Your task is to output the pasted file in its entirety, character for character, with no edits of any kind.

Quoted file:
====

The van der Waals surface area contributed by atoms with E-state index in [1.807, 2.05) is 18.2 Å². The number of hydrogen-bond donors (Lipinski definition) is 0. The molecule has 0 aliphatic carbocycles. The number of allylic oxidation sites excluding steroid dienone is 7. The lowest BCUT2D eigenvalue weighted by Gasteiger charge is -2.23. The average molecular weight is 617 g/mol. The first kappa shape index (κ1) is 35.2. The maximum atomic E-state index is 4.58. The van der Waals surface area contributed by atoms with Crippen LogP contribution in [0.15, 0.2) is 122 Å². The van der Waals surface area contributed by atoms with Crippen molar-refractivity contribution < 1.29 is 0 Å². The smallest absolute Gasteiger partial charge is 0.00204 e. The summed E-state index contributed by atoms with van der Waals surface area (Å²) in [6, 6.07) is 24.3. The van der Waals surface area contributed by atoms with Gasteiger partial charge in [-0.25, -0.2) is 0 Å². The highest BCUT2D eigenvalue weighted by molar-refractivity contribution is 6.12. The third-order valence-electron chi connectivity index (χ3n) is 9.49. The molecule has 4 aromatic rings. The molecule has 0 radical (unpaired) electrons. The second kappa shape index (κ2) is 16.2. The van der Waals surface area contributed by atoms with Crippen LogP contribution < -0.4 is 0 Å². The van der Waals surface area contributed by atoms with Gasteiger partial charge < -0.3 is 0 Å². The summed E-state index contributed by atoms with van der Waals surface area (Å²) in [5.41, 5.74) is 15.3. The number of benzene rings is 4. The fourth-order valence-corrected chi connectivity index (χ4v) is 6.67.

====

The van der Waals surface area contributed by atoms with E-state index in [1.807, 2.05) is 18.2 Å². The number of hydrogen-bond donors (Lipinski definition) is 0. The molecule has 0 aliphatic carbocycles. The number of allylic oxidation sites excluding steroid dienone is 7. The lowest BCUT2D eigenvalue weighted by Gasteiger charge is -2.23. The average molecular weight is 617 g/mol. The first kappa shape index (κ1) is 35.2. The maximum atomic E-state index is 4.58. The van der Waals surface area contributed by atoms with Crippen LogP contribution in [0.15, 0.2) is 122 Å². The van der Waals surface area contributed by atoms with Crippen molar-refractivity contribution < 1.29 is 0 Å². The smallest absolute Gasteiger partial charge is 0.00204 e. The summed E-state index contributed by atoms with van der Waals surface area (Å²) in [6, 6.07) is 24.3. The van der Waals surface area contributed by atoms with Gasteiger partial charge in [-0.25, -0.2) is 0 Å². The highest BCUT2D eigenvalue weighted by molar-refractivity contribution is 6.12. The third-order valence-electron chi connectivity index (χ3n) is 9.49. The molecule has 4 aromatic rings. The molecule has 0 radical (unpaired) electrons. The second kappa shape index (κ2) is 16.2. The van der Waals surface area contributed by atoms with Crippen LogP contribution < -0.4 is 0 Å². The van der Waals surface area contributed by atoms with Gasteiger partial charge < -0.3 is 0 Å². The summed E-state index contributed by atoms with van der Waals surface area (Å²) in [5.41, 5.74) is 15.3. The number of benzene rings is 4. The fourth-order valence-corrected chi connectivity index (χ4v) is 6.67.